(Big League Politics) – Despite record crime rates in their city, the Minneapolis City Council passed a budget that takes $8 million from the police department and puts it towards “alternative public safety strategies.”
Such alternative public safety strategies include mental health, social, and non-police response services.
Although the city council unanimously cut the police budget, they voted 7-6 to remove language about decreasing staff and to increase recruitment opportunities. Minneapolis Mayor Jacob Frey threatened to veto the budget if the council remained committed to reducing staff from 888 to 750.
The Minneapolis City Council has toned down their initial call to defund the police and radically transform the concept of public safety. It still appears they are committed to achieving that goal over the long-term; they just won’t try to achieve it at breakneck speed.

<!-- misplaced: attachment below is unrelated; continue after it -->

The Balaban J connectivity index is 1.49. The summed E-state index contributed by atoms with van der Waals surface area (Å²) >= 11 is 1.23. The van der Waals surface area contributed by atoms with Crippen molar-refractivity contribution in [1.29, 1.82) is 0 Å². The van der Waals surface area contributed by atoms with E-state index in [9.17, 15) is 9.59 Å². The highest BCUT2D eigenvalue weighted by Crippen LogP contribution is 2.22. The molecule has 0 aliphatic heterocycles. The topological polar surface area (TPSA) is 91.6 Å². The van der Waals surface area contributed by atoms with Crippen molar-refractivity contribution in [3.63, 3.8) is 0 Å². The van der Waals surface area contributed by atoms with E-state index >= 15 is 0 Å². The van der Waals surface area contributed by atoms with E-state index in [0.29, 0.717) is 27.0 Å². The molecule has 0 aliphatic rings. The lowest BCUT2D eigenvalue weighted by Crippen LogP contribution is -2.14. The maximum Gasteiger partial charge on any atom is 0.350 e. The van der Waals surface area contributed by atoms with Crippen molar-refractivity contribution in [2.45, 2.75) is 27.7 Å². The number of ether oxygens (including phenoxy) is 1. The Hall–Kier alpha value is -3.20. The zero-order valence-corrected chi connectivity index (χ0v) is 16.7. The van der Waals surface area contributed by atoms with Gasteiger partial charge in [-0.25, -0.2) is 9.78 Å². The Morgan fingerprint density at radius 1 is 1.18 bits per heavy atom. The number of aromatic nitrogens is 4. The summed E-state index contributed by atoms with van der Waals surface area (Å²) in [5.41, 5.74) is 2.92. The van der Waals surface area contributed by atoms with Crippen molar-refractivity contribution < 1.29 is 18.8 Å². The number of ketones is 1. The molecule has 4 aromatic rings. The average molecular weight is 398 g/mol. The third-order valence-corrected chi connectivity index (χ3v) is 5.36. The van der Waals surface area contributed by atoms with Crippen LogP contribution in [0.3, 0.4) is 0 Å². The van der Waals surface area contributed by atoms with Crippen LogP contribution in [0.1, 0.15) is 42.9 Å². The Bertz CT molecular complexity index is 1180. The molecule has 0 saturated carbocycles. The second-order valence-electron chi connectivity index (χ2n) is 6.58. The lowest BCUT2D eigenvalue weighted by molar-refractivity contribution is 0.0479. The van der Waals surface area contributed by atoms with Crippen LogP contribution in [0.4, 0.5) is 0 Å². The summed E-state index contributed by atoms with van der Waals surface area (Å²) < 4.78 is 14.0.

Minneapolis has been struggling with increased crime since the George Floyd riots. Homicides are up 85 percent, carjackings are up 331 percent, and there have been 532 gunshot victims so far in 2020, which is up more than 100 percent from 2019. The Wall Street Journal also published a story about the city’s woes Thursday titled “George Floyd Memorial Thrives, but Minneapolis Neighborhood Struggles.”
Back in mid-November Big League Politics reported on the Minneapolis City Council’s approval of a $500,000 appropriation to hire police officers from neighboring cities, due to an exodus of Minneapolis officers leaving the force.
And in September Minneapolis city councilors described their constituents as “terrorized” by high crime rates and stated that the Minneapolis PD is often “nowhere to be seen”.
If present demographic and crime trends continue, Minneapolis will resemble Detroit within the next decade or two. It will be a husk of its once thriving self—and it will have all been self-inflicted.